My attention usually perks up when someone mentions zombies. Throw 1876, the post-Civil War era into the mix and you have me as a reader hook line and sinker. Something Strange And Deadly by Susan Dennard adds a unique spin to the paranormal zombie genre via setting. Further, it is an example of strong characterization. Something Strange And Deadly does not take a turn for gimmicky, but instead is a genuinely good book and unique story.
The walking Dead are plaguing Philadelphia. As if Eleanor Fitt didn’t have enough to worry about, what with being her formerly wealthy family’s last hope in achieving prestige again, she now has to worry about if the Dead have her brother Elijah. Eleanor must turn to the Spirit Hunters for help — speaking of which she’s totally attracted to one of the Spirit Hunters, Daniel, the problem is he is below her class. Meanwhile, her mother is trying to foist her off on Clarence Wilcox, one of Philadelphia’s most wealthy bachelors. As you can see, Eleanor has a lot deal with. Luckily, she’s quite the plucky heroine.
Eleanor is headstrong and brave for her time period. She does not simper or wait for others to take action. Instead, Eleanor is the sort of female who takes the bull right by the horns. She’s very loyal to her brother and also does her familial duty despite not exactly loving it. PLUS! When the walking Dead show up she doesn’t cower in fear or faint, but instead thinks with a clear and logical head. She is a pleasure to read about.
Something Strange And Deadly does an excellent job providing readers with a sense of place and time. In the book, Philadelphia is holding an international exhibition and so many tourists are in the city taking in the new sights and technology. The exhibition also brings the spirit hunters to Philadelphia. Dennard does fabulous work in making the technology of 1876 seem new and wondrous. Beyond the machinery of the age, Dennard also incorporates the constructs of social structure. Class divisions are illustrated in the dialogue — for example Clarence Wilcox, who is one of Eleanor’s rich and wealthy suitors, speaks using formal speech patterns. In contrast with Clarence is Daniel, one of the spirit hunters, Daniel is working class and thus employs a lot of slang and contractions in his speech. I thought this was an interesting way to show that people of various classes spoke differently.
For a long book, clocking in at 388 pages, Something Strange And Deadly by Susan Dennard is rather engaging. There are not very dull moments. Instead, the book has an interesting plot, plus there is an air of mystery as to the identity of the necromancer raising the dead. The dialogue is not clunky or weird or out of place — even with the class divisions. I also found the characters to be quite likeable.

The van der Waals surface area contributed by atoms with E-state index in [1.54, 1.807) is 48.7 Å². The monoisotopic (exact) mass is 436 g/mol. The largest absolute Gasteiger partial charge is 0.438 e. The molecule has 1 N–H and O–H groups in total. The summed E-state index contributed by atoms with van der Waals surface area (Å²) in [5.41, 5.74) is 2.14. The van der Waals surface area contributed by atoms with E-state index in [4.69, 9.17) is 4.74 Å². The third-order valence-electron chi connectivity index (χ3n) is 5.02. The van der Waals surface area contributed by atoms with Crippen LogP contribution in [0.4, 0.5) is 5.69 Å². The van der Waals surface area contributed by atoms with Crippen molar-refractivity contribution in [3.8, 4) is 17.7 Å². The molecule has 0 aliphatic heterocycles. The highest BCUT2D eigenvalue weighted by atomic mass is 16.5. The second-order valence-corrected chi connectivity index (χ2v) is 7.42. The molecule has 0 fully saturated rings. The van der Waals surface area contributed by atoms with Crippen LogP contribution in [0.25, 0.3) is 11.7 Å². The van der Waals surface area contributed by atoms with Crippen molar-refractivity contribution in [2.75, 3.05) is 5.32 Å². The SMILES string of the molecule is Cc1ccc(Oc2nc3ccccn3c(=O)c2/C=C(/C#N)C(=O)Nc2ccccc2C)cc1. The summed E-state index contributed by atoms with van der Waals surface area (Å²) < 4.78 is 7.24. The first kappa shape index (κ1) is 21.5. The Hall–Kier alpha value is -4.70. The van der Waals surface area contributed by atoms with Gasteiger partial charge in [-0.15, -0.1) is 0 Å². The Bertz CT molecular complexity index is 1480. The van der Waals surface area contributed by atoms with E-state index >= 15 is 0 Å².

The romance within Something Strange And Deadly is subtle. It’s not quite in your face. Eleanor doesn’t spend the entire book pining or fantacizing about a certain character. She does entertain notions of kissing the character, but it’s not something that happens on the first page. Instead she gets to know her love interest and through working with him and assisting him, she then decides that she’s into him. It’s quite the slow burn and very swoonworthy when she realizes she has feelings for him and he for her. I will say, this book is light on physical interaction between the two characters. It’s not a kissing fest by any means.
Susan Dennard’s Something Strange And Deadly was an unexpectedly good read. It has a unique concept. It’s got such a cool setting. There’s a romance that is neither instant nor overwhelming. The main character is someone to cheer for. The stakes feel real. If you’re looking for a young adult paranormal book where the girl doesn’t fall in love with the zombie, check out Something Strange And Deadly, it is well worth your time.
Disclosure: Received for review via a few sources — Amazon Vine and also from publisher, holla!
Other reviews of Something Strange And Deadly by Susan Dennard:
365 Days Of Reading – “a fun romp through an alternate history (with zombies)”
Cuddlebuggery – “mixes aspects of Steampunk with good ol’ zombie fun.”
Hobbitsies – “I just wasn’t grabbed by it”